You may want to look for signs that your Exchange server might have been compromised (Indicators of Compromise or IOC). The article HAFNIUM targeting Exchange Servers with 0-day exploits explains this process. A tool is available to assist in scanning systems for indicators, the Microsoft Support Emergency Response Tool (MSERT).

There is also official communication to support this update, including steps to remediate issues with updates and steps to perform analysis (many people overlook the recommendation to run the update elevated for some reason). This deck can be found here: March 2021 Exchange Server Security Update – v1.2.65 – EN.pdf (thanks Chris Lehr).

Mitigations
I would also recommend the official follow-up post, which not only has been updated since the original post, but also includes mitigations for organizations which cannot deploy the update yet:

  • A script to configure IIS rewrite rules to block cookies used in the attack (mitigates CVE-2021-26855).
  • Disabling UM Services (mitigates CVE-2021-26857).
  • Disabling ECP application pool (mitigates CVE-2021-27065).
  • Disabling OAB application pool (addresses CVE-2021-26858).

Needless to say, steps like disabling ECP or OAB impacts client functionality.

MS published a One-Click Microsoft Exchange On-Premises Mitigation Tool for simplified one-click implementation of mitigation measures on Exchange 2013-2019.

Finally
Since some people are discovering artifacts of HAFNIUM dating before Microsoft’s official communication, people have been wondering how long this has been going on. For those interested, Krebson Security has published an article with a concise timeline of the events related to this attack.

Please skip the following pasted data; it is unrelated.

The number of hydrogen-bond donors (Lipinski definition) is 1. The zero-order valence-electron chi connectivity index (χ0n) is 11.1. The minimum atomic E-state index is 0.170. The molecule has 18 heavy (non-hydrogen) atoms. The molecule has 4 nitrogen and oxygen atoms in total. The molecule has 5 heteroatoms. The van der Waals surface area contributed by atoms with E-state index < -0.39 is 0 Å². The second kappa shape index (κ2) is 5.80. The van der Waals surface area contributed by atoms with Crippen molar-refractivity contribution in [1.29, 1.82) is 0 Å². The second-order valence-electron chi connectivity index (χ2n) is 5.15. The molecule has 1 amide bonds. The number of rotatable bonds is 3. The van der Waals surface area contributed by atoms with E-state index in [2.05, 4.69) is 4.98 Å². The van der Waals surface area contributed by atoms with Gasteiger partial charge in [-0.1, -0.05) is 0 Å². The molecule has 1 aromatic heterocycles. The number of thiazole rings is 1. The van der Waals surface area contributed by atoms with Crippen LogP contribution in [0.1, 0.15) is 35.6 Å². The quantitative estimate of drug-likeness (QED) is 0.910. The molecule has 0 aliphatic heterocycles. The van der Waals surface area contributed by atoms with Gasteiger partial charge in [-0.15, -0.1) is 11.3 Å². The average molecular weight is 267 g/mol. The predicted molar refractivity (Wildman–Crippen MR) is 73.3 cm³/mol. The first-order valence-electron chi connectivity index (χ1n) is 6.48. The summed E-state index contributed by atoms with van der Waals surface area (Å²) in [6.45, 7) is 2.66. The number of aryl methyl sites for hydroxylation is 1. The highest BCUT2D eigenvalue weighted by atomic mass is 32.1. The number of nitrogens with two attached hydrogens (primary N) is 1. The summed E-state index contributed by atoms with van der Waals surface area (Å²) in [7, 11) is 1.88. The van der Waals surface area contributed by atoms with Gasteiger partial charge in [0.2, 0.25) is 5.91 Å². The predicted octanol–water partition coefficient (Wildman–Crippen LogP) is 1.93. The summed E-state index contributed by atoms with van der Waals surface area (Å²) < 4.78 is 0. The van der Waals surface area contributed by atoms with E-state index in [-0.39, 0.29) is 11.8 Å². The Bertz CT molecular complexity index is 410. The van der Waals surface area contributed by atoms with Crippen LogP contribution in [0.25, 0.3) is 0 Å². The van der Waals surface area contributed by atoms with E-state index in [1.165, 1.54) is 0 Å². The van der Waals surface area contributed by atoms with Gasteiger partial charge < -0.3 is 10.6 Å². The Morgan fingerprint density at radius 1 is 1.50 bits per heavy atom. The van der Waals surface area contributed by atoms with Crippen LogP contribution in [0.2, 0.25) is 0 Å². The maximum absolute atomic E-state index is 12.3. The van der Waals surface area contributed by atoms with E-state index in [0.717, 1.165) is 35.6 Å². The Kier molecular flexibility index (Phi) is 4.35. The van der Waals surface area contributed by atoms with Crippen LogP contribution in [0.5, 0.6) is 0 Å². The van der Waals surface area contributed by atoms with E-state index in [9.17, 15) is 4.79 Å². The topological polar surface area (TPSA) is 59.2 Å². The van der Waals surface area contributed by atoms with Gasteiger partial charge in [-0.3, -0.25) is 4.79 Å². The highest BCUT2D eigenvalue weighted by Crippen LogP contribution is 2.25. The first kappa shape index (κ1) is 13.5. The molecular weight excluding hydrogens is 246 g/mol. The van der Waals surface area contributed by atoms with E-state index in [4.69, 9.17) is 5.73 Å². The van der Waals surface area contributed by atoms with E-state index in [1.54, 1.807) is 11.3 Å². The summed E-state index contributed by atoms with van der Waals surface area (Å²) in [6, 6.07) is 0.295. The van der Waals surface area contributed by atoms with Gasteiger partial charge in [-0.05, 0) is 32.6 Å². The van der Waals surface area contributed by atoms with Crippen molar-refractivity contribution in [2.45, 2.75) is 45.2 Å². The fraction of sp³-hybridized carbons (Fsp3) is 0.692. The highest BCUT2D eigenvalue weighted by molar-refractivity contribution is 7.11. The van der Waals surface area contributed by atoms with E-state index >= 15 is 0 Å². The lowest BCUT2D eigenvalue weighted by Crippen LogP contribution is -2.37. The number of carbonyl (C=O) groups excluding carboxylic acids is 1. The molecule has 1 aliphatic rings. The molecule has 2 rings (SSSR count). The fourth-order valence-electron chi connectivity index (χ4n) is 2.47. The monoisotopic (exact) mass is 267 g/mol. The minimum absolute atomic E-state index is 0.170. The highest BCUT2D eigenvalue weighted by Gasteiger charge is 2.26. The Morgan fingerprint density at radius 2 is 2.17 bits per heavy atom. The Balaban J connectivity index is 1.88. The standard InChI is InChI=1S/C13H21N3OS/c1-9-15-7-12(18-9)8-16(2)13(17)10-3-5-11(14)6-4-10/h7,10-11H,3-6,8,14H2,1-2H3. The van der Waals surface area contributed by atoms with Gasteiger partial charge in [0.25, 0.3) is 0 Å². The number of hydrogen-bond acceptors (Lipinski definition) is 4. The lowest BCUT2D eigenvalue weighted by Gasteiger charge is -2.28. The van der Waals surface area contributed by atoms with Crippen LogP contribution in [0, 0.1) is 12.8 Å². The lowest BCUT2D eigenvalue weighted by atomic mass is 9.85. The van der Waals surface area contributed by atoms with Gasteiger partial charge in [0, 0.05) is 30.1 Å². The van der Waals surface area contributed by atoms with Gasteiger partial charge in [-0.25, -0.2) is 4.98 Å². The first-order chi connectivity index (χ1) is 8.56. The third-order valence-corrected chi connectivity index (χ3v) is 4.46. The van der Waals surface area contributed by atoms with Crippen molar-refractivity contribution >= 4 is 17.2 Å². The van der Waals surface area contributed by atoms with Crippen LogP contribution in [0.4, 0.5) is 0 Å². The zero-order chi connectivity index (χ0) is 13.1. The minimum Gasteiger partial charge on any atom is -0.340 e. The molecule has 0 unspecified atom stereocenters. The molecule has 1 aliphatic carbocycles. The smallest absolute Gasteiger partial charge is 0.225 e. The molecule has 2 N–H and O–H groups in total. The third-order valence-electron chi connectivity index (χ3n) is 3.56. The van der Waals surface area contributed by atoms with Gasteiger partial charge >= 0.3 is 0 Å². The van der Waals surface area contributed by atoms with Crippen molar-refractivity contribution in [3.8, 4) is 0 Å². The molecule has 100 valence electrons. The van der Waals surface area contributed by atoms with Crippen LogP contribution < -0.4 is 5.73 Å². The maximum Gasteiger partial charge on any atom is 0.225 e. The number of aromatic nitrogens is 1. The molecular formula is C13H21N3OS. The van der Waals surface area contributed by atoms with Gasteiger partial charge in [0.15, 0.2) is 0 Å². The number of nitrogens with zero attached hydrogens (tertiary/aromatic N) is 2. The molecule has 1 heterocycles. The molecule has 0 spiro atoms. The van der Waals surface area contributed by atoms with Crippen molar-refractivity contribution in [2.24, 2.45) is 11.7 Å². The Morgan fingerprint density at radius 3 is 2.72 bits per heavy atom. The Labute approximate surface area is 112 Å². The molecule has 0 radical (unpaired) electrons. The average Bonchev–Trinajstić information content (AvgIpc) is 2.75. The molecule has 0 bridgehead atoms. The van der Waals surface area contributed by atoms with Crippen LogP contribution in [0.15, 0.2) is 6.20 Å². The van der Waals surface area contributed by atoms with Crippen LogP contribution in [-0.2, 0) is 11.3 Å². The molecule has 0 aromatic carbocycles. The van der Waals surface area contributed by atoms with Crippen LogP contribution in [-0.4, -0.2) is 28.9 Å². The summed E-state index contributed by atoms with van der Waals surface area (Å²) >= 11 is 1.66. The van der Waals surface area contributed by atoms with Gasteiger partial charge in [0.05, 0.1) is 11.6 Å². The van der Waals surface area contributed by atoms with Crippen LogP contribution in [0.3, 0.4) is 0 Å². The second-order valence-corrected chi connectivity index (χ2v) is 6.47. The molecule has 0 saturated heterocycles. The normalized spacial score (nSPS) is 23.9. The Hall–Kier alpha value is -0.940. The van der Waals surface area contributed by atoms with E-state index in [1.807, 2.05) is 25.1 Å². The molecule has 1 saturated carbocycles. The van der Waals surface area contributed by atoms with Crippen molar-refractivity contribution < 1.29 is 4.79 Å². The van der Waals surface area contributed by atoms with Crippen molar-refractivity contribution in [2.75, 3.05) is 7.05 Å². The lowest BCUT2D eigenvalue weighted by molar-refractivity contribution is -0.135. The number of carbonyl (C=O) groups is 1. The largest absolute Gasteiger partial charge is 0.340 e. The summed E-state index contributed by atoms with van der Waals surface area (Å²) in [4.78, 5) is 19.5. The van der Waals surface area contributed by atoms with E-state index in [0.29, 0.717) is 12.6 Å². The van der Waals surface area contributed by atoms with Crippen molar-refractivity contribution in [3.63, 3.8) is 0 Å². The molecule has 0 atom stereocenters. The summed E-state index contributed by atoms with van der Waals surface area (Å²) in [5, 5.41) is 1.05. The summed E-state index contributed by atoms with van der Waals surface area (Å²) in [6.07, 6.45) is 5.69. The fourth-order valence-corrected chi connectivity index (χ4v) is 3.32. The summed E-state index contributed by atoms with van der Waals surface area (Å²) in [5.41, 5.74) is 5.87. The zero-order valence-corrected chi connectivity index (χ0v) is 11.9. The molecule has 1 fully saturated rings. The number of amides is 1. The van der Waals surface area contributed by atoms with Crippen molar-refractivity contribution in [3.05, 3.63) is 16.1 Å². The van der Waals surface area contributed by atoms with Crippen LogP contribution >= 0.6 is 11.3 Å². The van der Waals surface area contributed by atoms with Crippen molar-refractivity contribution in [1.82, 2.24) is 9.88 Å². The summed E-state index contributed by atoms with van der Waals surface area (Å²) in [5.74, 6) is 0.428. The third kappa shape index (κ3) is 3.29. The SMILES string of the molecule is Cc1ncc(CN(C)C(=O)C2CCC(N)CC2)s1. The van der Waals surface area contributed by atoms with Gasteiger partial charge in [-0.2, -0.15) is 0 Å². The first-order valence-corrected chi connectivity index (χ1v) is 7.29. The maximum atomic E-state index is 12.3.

Security Recommendation Exchange 2016-2019

A quick blog on an updated security publication for Exchange Server 2016 and 2019. This publication addresses the following vulnerability:

CVE-2021-1730: Microsoft Exchange Server Spoofing Vulnerability

A spoofing vulnerability exists in Microsoft Exchange Server which could result in an attack that would allow a malicious actor to impersonate the user.

As mentioned in the CVE report, this vulnerability can be mitigated in Exchange 2016 and Exchange 2019 by implementing a separate namespace for inline images. These images are served when using Outlook Web Access. Since I never see customers implementing this option, I will repeat these steps below to bring this to your attention.

First, pick a namespace to serve these images from, e.g. img.mail.contoso.com. Create a CNAME for this entry in the DNS, and point it to your OWA namespace, for example img.mail.contoso.com. Add this namespace to your existing SSL certificate (SAN) unless you are using a wildcard certificate and the chosen namespace is covered by it.

Next, configure the InternalDownloadHostName and ExternalDownloadHostName properties from OWAVirtualDirectory configuration, e.g.

Get-OwaVirtualDirectory | Set-OwaVirtualDirectory -ExternalDownloadHostName img.mail.contoso.com -InternalDownloadHostName img.mail.contoso.com

Configure the Exchange organization to use download domains:

Set-OrganizationConfig -EnableDownloadDomains $true

Finally, restart IIS or recycle the OWA application pool using Restart-WebAppPool MSExchangeOWAAppPool.

Security Update Exchange 2016-2019 (Feb2021)

A quick blog on security updates for Exchange Server 2016 and 2019. These fixes address the following vulnerability:

CVE-2021-24085: Microsoft Exchange Server Spoofing Vulnerability

The exploit can be fixed by single security update, which you can find in the table below per current Exchange version.

ExchangeDownloadBuildKBSupersedes
Exchange 2019 CU8Download15.2.792.5KB4602269KB4593465